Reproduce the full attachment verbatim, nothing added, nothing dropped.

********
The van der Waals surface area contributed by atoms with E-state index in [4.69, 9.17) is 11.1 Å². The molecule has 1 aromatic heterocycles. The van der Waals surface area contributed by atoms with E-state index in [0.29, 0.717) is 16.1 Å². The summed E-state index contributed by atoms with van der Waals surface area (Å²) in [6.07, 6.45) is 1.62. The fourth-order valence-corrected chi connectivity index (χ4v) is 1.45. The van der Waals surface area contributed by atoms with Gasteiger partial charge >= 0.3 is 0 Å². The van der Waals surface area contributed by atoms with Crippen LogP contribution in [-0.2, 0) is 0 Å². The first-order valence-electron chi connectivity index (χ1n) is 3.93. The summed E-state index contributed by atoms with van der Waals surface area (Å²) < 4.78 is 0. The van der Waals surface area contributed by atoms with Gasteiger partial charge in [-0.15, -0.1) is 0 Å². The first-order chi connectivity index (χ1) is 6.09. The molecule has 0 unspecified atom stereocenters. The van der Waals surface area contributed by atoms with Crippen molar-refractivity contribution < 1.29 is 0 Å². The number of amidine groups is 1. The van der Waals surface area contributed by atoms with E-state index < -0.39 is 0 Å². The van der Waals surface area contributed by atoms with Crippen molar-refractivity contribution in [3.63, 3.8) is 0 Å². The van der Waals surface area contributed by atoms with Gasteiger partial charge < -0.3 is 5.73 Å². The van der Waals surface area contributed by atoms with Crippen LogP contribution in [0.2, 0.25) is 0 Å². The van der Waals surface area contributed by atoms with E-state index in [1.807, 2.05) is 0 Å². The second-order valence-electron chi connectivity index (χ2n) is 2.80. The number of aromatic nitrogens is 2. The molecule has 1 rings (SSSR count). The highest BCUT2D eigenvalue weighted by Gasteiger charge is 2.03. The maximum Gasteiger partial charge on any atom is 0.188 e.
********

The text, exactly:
The van der Waals surface area contributed by atoms with E-state index in [4.69, 9.17) is 11.1 Å². The molecule has 1 aromatic heterocycles. The van der Waals surface area contributed by atoms with E-state index in [0.29, 0.717) is 16.1 Å². The summed E-state index contributed by atoms with van der Waals surface area (Å²) in [6.07, 6.45) is 1.62. The fourth-order valence-corrected chi connectivity index (χ4v) is 1.45. The van der Waals surface area contributed by atoms with Gasteiger partial charge >= 0.3 is 0 Å². The van der Waals surface area contributed by atoms with Crippen LogP contribution in [-0.2, 0) is 0 Å². The first-order valence-electron chi connectivity index (χ1n) is 3.93. The summed E-state index contributed by atoms with van der Waals surface area (Å²) < 4.78 is 0. The van der Waals surface area contributed by atoms with Gasteiger partial charge in [-0.15, -0.1) is 0 Å². The first-order chi connectivity index (χ1) is 6.09. The molecule has 0 unspecified atom stereocenters. The van der Waals surface area contributed by atoms with Crippen molar-refractivity contribution < 1.29 is 0 Å². The number of amidine groups is 1. The van der Waals surface area contributed by atoms with E-state index < -0.39 is 0 Å². The van der Waals surface area contributed by atoms with Crippen molar-refractivity contribution in [3.63, 3.8) is 0 Å². The van der Waals surface area contributed by atoms with Gasteiger partial charge < -0.3 is 5.73 Å². The van der Waals surface area contributed by atoms with Crippen LogP contribution in [0.2, 0.25) is 0 Å². The van der Waals surface area contributed by atoms with E-state index in [1.807, 2.05) is 0 Å². The second-order valence-electron chi connectivity index (χ2n) is 2.80. The number of aromatic nitrogens is 2. The molecule has 1 rings (SSSR count). The highest BCUT2D eigenvalue weighted by Gasteiger charge is 2.03. The maximum Gasteiger partial charge on any atom is 0.188 e.